in capital Letters, and round the Word
the Figures of the Sun, Moon, Stars,
and other luminous Bodies, with Rays,,
and large Encomiums interfperfed upoa
the Nature and Excellence of Light.
Upon breaking this open, it appeared
to be only the covering of feveral other.
Packets contained within it, and was
all painted with Clouds on the infide.
The firft of the leffer Packets, had
TRUTH wrote on it, and underneath a.
naked Woman held a Balance, one
Scale of which was immerfed in a
Cloud, while the Sun (hone brightly


( '56)

on the other; upon opening this, there
was found another with SOPHISTRY
wrote upon it, and a Figure with two
Faces peeping from behind a Curtain 5
and this again being open, was found
full of fine Duft , which , by the leaft
Breath of the By-flanders , arofe like
Smoke, and, for fome Time, fo far
prevailed upon the Lamps, as to render
what paft almoft invifible. The next
Packet that was difplayed, had NATURE
wrote upon it, and underneath the Fi-
gure or a favage Pyrandrian frifking.
on his Hands and Feet, and haftening
with Pleafure and Eagernefs in his
Countenance, towards an Herd of four-
footed Animals , that appeared at a
Diftance. Within it was daubed with
obfcene and drunken Figures, and rude
Battles of naked Pyrandrians, tearing
each other with their Teeth. It con-
tained another that had PLEASURE wrote
on the out-lide, and VICE within, and
was filled with Dung.


THE laft Packet, had LIBERTY wrote
upon it, with the Picture of a War-
Horfe bounding over a Wall, while
his Rider grovelled at fome Diftance be-
hind him, with the Saddle, Bridle,
and other Furniture lying in Confufion
round him. On the Inlide appeared the
Figure of an Hydra, whofe hundred
Heads, . armed with Fire and Stings,
waged furious War with each other,
and in the void Spaces among the Heads
It contained only a Medley of fmall
Books, and warlike Weapons, cut in
Wood, that looked like an Arfenal
and a Library huddled together. It
was obferved, that on one of the
Books, thefe Words were carved, DARK-
NESS TO BE FELT. Such were the Con-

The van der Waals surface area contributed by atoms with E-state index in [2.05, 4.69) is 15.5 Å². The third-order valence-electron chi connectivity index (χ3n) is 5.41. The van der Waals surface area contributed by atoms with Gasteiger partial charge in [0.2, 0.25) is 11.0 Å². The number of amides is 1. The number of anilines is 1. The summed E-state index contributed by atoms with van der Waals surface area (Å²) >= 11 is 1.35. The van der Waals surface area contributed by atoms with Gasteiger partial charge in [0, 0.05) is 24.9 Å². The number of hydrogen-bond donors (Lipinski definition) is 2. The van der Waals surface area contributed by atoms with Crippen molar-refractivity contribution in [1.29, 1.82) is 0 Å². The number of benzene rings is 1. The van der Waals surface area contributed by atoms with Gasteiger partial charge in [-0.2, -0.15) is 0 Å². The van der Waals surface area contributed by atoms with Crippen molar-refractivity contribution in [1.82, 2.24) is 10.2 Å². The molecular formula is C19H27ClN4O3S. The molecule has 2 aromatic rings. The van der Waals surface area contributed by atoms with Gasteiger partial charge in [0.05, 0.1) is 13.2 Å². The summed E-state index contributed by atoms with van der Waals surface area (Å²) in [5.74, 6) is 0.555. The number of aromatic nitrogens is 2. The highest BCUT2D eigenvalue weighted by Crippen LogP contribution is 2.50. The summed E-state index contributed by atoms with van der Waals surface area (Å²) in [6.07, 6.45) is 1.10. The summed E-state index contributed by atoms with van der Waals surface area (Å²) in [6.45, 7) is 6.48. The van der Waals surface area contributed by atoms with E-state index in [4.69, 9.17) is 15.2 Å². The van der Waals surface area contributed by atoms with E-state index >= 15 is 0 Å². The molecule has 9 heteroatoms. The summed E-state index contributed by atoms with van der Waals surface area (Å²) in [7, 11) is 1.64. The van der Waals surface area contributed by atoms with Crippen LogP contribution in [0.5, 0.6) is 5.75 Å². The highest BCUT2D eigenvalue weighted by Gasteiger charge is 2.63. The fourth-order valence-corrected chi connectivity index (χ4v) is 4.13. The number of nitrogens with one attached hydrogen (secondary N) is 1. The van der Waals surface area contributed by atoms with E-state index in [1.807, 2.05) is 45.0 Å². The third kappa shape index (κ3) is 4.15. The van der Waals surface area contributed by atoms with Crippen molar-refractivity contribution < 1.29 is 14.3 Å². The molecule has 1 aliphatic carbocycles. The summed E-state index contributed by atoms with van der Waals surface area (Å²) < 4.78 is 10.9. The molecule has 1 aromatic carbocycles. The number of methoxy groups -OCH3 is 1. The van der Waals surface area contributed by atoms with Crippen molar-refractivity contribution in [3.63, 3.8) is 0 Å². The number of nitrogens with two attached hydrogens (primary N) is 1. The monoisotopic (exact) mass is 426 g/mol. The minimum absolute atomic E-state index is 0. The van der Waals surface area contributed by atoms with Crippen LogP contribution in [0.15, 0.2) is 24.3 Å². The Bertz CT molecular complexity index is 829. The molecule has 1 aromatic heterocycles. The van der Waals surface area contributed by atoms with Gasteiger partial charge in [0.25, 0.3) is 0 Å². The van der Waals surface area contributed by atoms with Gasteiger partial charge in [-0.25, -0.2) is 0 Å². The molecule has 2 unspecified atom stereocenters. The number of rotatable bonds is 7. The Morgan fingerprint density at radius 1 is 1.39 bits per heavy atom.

tents of the Packets. The reft of the
Lanthorn was filled with Daggers, Poi-
fons, Pick-locks, Rope-ladders, and
all the various Inftruments, with which
Night Enterprizes, and dark Defigns
are wont to be carried on. By the


( '58 )

Anatomy of this Lanthorn, as it was
called, it appeared what Kind of Peo-
ple the Augenei were, and an Edict
was forthwith publifhed by the Pyran-
drians, forbiding all Manner of Com-
merce of Converfation with them, un-
der this Penalty, That whofoever mould
trangrefs the Edict, fhould have his
Lamp forthwith quenched, and be for
ver expelled the Luminous AfTembly,


The Eleventh.

AMONG the Numbers of weal-
thy Romans who in the Julian
and Augujlan Ages retired to the ftatcly
Villa's they had built in Campania for
their Pleafure, there was one, who be-
taking himfelf to a Philofophical Life,
exchanged all he was worth at Rome


( 159)

for a moderate Parcel of Ground not
far from Baia. The Improvements
he made on this Spot, which was one
of the moft fertile in the World, were
rather defigned for Ufe than Ornament,
and had fome Refemblance to thofe he
made in his Mind, which were alto-
gether in order to Virtue. He believed
that human Happinefs was to be ob-
tained by keeping both the Mind and
Body clofe to Nature and Reafon, and
that we make ourfelves miferable in
Proportion to the fuperfluous Nicety of
Houfes, Tables and Drefs, with which
we treat our Bodies, and the curious
Refinements in Knowledge, to which
the more learned accuftom their Minds.
He was an Enemy to Luxury of all
Kinds, as well that which confifts in
fuperfluous Learning, as unnecefiary
Riches. It was for this Reafon that he
laid it down to himfelf as a Law never
to be difpenfed with, that he and his
Family fliould by their Induftry in the
Summer provide only what was necef-


fary during the enfuing Year, with
fome little Overplus in Cafe of Acci-
dents or Difappointments in the next
fucceeding Crop. By this Means being